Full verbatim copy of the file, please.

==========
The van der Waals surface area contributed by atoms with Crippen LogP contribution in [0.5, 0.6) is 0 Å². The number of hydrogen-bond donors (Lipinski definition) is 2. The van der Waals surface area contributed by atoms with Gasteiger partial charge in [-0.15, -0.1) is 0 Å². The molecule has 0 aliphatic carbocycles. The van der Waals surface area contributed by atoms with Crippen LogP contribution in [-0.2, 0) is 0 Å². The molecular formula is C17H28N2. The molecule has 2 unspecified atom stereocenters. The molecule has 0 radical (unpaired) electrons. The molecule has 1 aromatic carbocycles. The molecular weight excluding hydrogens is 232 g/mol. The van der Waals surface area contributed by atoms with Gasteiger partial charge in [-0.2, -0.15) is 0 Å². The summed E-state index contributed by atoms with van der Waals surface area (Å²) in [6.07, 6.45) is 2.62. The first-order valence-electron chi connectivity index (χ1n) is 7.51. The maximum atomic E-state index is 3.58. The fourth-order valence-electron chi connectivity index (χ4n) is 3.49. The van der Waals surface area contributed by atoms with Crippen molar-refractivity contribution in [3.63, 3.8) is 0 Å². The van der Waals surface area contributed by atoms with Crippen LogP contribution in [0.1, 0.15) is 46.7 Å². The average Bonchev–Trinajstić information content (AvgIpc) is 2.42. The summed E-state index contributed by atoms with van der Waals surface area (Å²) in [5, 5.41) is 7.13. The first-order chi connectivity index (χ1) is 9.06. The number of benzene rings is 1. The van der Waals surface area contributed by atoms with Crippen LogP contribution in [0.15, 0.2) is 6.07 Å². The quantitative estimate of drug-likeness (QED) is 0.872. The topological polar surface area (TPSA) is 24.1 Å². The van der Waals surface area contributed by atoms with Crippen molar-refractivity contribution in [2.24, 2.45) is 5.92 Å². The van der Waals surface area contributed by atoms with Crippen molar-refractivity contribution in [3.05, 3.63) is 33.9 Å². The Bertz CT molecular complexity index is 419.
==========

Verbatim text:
The van der Waals surface area contributed by atoms with Crippen LogP contribution in [0.5, 0.6) is 0 Å². The number of hydrogen-bond donors (Lipinski definition) is 2. The van der Waals surface area contributed by atoms with Gasteiger partial charge in [-0.15, -0.1) is 0 Å². The molecule has 0 aliphatic carbocycles. The van der Waals surface area contributed by atoms with Crippen LogP contribution in [-0.2, 0) is 0 Å². The molecular formula is C17H28N2. The molecule has 2 unspecified atom stereocenters. The molecule has 0 radical (unpaired) electrons. The molecule has 1 aromatic carbocycles. The molecular weight excluding hydrogens is 232 g/mol. The van der Waals surface area contributed by atoms with Gasteiger partial charge in [-0.2, -0.15) is 0 Å². The summed E-state index contributed by atoms with van der Waals surface area (Å²) in [6.07, 6.45) is 2.62. The first-order valence-electron chi connectivity index (χ1n) is 7.51. The maximum atomic E-state index is 3.58. The fourth-order valence-electron chi connectivity index (χ4n) is 3.49. The van der Waals surface area contributed by atoms with Crippen molar-refractivity contribution in [3.63, 3.8) is 0 Å². The van der Waals surface area contributed by atoms with Crippen LogP contribution in [0.1, 0.15) is 46.7 Å². The average Bonchev–Trinajstić information content (AvgIpc) is 2.42. The summed E-state index contributed by atoms with van der Waals surface area (Å²) in [5, 5.41) is 7.13. The first-order chi connectivity index (χ1) is 9.06. The number of benzene rings is 1. The van der Waals surface area contributed by atoms with Crippen LogP contribution in [0.15, 0.2) is 6.07 Å². The quantitative estimate of drug-likeness (QED) is 0.872. The topological polar surface area (TPSA) is 24.1 Å². The van der Waals surface area contributed by atoms with Crippen molar-refractivity contribution in [2.24, 2.45) is 5.92 Å². The van der Waals surface area contributed by atoms with Crippen molar-refractivity contribution in [3.05, 3.63) is 33.9 Å². The Bertz CT molecular complexity index is 419.